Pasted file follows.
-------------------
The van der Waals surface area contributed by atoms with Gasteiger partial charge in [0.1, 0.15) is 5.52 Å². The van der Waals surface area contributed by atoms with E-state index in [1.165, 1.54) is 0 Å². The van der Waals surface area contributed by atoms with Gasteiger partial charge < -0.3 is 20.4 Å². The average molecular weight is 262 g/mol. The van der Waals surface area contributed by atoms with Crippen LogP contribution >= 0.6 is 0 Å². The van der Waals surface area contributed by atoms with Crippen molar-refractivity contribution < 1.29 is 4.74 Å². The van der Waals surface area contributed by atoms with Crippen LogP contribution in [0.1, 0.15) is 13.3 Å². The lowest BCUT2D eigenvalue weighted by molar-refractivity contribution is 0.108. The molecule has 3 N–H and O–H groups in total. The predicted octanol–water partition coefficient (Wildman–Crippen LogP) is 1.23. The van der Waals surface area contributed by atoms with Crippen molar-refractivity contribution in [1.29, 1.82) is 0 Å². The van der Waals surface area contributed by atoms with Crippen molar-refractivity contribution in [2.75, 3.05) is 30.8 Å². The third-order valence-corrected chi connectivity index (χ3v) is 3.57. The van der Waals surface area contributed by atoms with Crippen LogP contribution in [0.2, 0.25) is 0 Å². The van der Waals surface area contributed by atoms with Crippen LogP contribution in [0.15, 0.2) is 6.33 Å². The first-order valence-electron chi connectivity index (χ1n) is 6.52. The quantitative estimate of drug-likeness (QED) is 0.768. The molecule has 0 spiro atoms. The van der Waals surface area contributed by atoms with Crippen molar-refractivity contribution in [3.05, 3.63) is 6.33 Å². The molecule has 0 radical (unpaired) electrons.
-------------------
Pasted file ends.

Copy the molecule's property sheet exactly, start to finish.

The van der Waals surface area contributed by atoms with Gasteiger partial charge in [0.1, 0.15) is 5.52 Å². The van der Waals surface area contributed by atoms with E-state index in [1.165, 1.54) is 0 Å². The van der Waals surface area contributed by atoms with Gasteiger partial charge < -0.3 is 20.4 Å². The average molecular weight is 262 g/mol. The van der Waals surface area contributed by atoms with Crippen LogP contribution >= 0.6 is 0 Å². The van der Waals surface area contributed by atoms with Crippen molar-refractivity contribution < 1.29 is 4.74 Å². The van der Waals surface area contributed by atoms with Crippen LogP contribution in [0.1, 0.15) is 13.3 Å². The lowest BCUT2D eigenvalue weighted by molar-refractivity contribution is 0.108. The molecule has 3 N–H and O–H groups in total. The predicted octanol–water partition coefficient (Wildman–Crippen LogP) is 1.23. The van der Waals surface area contributed by atoms with Crippen molar-refractivity contribution in [1.29, 1.82) is 0 Å². The van der Waals surface area contributed by atoms with Crippen molar-refractivity contribution in [2.75, 3.05) is 30.8 Å². The third-order valence-corrected chi connectivity index (χ3v) is 3.57. The van der Waals surface area contributed by atoms with Crippen LogP contribution in [0.2, 0.25) is 0 Å². The van der Waals surface area contributed by atoms with Crippen LogP contribution in [0.15, 0.2) is 6.33 Å². The first-order valence-electron chi connectivity index (χ1n) is 6.52. The quantitative estimate of drug-likeness (QED) is 0.768. The molecule has 0 spiro atoms. The van der Waals surface area contributed by atoms with Crippen molar-refractivity contribution in [3.05, 3.63) is 6.33 Å². The molecule has 0 radical (unpaired) electrons.